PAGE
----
Being a high school freshman is challenging enough – nevermind the addition of a global pandemic. Freshman at East Greenwich High School will start without the usual bevy of orientations and social opportunities. They will also be starting without the traditional academic supports typically available.
In a year where all sorts of ideas and experiments are being considered, members of the EGHS National Honors Society have come up with a positive way to help freshmen get acclimated, creating a Virtual Walk-In Center, an online forum.
The plan is to use video-communication software – in this case, Google Meet. Students can join the center from 6 to 10 p.m., Sunday through Thursday. Once there, they’ll be greeted by NHS representatives and directed into individual meeting rooms where they can ask questions, brainstorm ideas, or review materials.
“In addition to providing the same kind of academic help that we could provide to students with an in-person walk-in center, the virtual center gives students the chance to have actual face-to-face interaction with other students,” noted NHS Vice President Rachel DiStefano. “It’s almost the equivalent of having a friendly face in the hallway.”
This is particularly important, said physics teacher Frank Lenox, because students don’t always take the initiative to reach out to teachers virtually.
“I think [students’] communication skills are geared more towards texting, and non-face-to-face methods,” he said. “It makes it more difficult for them to reach out to a teacher, so they’re probably going to opt to reach out to a friend.”
This is something that the Walk-In Center seeks to remedy, allowing freshmen to forge connections to upperclassmen and better integrate themselves into the community.
Additionally, the NHS will be hosting its usual peer tutoring sessions, though they too will be virtual. The peer tutoring service will focus on study habits and long-term relationships with students, while the Walk-In Center will focus on shorter, content-based queries.
Currently, faculty members use the Google suite of products to coordinate projects, assign tasks, and administer assessments. Lenox noted that the platform is useful, though certain convenient third-party extensions still need approval from technology committees.
“My hope is that technology helps bring us together to find a place where we can meet up virtually,” said EGHS librarian Michelle Steever. Steever – who aids students and teachers with formulating lessons, finding resources, and acquiring books – was heavily relied upon during the transition to remote learning in the spring. She suspects her workload will be equally substantial upon the start of school. “I hope we’re able to shift and still be able to do those meaningful projects in a different way,” she said.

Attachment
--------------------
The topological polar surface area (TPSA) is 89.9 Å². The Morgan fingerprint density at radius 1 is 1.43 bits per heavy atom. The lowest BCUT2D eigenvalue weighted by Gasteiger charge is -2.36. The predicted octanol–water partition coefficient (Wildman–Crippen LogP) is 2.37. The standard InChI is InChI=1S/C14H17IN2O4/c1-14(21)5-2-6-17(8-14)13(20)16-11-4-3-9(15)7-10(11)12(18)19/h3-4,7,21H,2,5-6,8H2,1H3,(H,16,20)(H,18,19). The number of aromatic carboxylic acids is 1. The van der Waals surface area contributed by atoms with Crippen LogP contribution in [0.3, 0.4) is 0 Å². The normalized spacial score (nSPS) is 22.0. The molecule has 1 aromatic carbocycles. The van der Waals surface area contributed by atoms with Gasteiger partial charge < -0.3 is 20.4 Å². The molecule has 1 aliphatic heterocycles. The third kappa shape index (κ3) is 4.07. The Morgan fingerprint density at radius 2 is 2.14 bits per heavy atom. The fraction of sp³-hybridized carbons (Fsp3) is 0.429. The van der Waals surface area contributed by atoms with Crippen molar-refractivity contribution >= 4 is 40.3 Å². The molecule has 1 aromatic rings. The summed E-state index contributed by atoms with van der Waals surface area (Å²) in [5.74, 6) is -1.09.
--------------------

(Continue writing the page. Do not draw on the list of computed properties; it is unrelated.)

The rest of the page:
Other EGHS faculty members expressed concern over the delivery of content. Theresa Garno, a social studies teacher, noted that vigorous discussions, lively debate, and engaging lectures – the hallmark of any history class – aren’t quite as effective when virtual. Moreover, students’ learning styles are not always compatible with remote learning.
“There are a lot of students who are self-motivated. They are interested in their own learning, and I think distance learning could be very engaging for them because there is a lot of free content out there,” she said. Other students require additional guidance and instruction to set them on the right track.
Students face similar dilemmas. Morgan Walsh, a rising sophomore at EGHS, expressed concern about the gap between distance-learners and those opting for the hybrid model. For Walsh, the difficulty of switching between physical and virtual learning formats on a near-daily basis is concerning.
“It will be harder to adapt from being online one day, to being in school the next. That might be a weird change,” she said. “When it gets back to normal routine, will it be difficult for kids to adapt?”
For Jessica Caterson, a rising senior and president of the EGHS chapter of the National Honor Society, forging connections with new teachers is most important. Caterson worries that teachers’ innate ability to connect with new students will be lost this coming school year.
“The relationship aspect of any learning situation is important, because it allows students to receive somewhat personalized guidance. I think that’s why education has remained in-person even though we have had the capability to share information online,” she said.
Hopefully, the Virtual Walk-In Center will allow for virtual connection and community building, perhaps the most important thing in restoring some level of normalcy.
David Amirsadri is a member of the class of 2021. He is treasurer of the National Honor Society.
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